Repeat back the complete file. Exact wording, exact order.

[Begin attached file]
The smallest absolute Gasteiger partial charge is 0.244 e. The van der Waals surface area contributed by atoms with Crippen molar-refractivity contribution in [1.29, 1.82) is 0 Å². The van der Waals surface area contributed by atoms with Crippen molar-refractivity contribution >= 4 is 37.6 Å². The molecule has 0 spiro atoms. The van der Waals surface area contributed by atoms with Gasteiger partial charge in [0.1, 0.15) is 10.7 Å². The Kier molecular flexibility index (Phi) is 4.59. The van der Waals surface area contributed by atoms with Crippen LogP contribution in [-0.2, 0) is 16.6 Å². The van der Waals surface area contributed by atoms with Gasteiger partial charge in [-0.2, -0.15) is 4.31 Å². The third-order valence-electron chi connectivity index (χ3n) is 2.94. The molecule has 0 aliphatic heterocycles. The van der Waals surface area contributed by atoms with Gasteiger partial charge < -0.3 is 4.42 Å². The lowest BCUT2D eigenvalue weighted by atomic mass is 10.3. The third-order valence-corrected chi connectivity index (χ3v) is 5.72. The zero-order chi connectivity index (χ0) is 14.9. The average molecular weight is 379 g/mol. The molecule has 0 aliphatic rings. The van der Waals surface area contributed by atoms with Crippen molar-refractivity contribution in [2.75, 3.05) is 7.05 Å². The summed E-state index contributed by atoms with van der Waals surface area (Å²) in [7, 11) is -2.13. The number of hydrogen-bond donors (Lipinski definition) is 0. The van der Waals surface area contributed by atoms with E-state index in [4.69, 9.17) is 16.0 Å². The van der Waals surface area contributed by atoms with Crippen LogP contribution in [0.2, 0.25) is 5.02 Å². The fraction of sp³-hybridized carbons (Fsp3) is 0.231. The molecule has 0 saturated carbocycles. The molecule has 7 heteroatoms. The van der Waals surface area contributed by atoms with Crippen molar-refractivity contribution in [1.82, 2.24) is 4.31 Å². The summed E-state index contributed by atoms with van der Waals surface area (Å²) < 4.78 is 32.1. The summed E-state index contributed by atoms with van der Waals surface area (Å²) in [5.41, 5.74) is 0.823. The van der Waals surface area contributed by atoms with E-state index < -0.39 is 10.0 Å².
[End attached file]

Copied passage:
The smallest absolute Gasteiger partial charge is 0.244 e. The van der Waals surface area contributed by atoms with Crippen molar-refractivity contribution in [1.29, 1.82) is 0 Å². The van der Waals surface area contributed by atoms with Crippen molar-refractivity contribution >= 4 is 37.6 Å². The molecule has 0 spiro atoms. The van der Waals surface area contributed by atoms with Gasteiger partial charge in [0.1, 0.15) is 10.7 Å². The Kier molecular flexibility index (Phi) is 4.59. The van der Waals surface area contributed by atoms with Crippen LogP contribution in [-0.2, 0) is 16.6 Å². The van der Waals surface area contributed by atoms with Gasteiger partial charge in [-0.2, -0.15) is 4.31 Å². The third-order valence-electron chi connectivity index (χ3n) is 2.94. The molecule has 0 aliphatic heterocycles. The van der Waals surface area contributed by atoms with Gasteiger partial charge < -0.3 is 4.42 Å². The lowest BCUT2D eigenvalue weighted by atomic mass is 10.3. The third-order valence-corrected chi connectivity index (χ3v) is 5.72. The zero-order chi connectivity index (χ0) is 14.9. The average molecular weight is 379 g/mol. The molecule has 0 aliphatic rings. The van der Waals surface area contributed by atoms with Crippen molar-refractivity contribution in [2.75, 3.05) is 7.05 Å². The summed E-state index contributed by atoms with van der Waals surface area (Å²) in [7, 11) is -2.13. The number of hydrogen-bond donors (Lipinski definition) is 0. The van der Waals surface area contributed by atoms with E-state index in [4.69, 9.17) is 16.0 Å². The van der Waals surface area contributed by atoms with Crippen LogP contribution in [0.2, 0.25) is 5.02 Å². The fraction of sp³-hybridized carbons (Fsp3) is 0.231. The molecule has 0 saturated carbocycles. The molecule has 7 heteroatoms. The van der Waals surface area contributed by atoms with Crippen molar-refractivity contribution in [1.82, 2.24) is 4.31 Å². The summed E-state index contributed by atoms with van der Waals surface area (Å²) < 4.78 is 32.1. The summed E-state index contributed by atoms with van der Waals surface area (Å²) in [5.41, 5.74) is 0.823. The van der Waals surface area contributed by atoms with E-state index < -0.39 is 10.0 Å².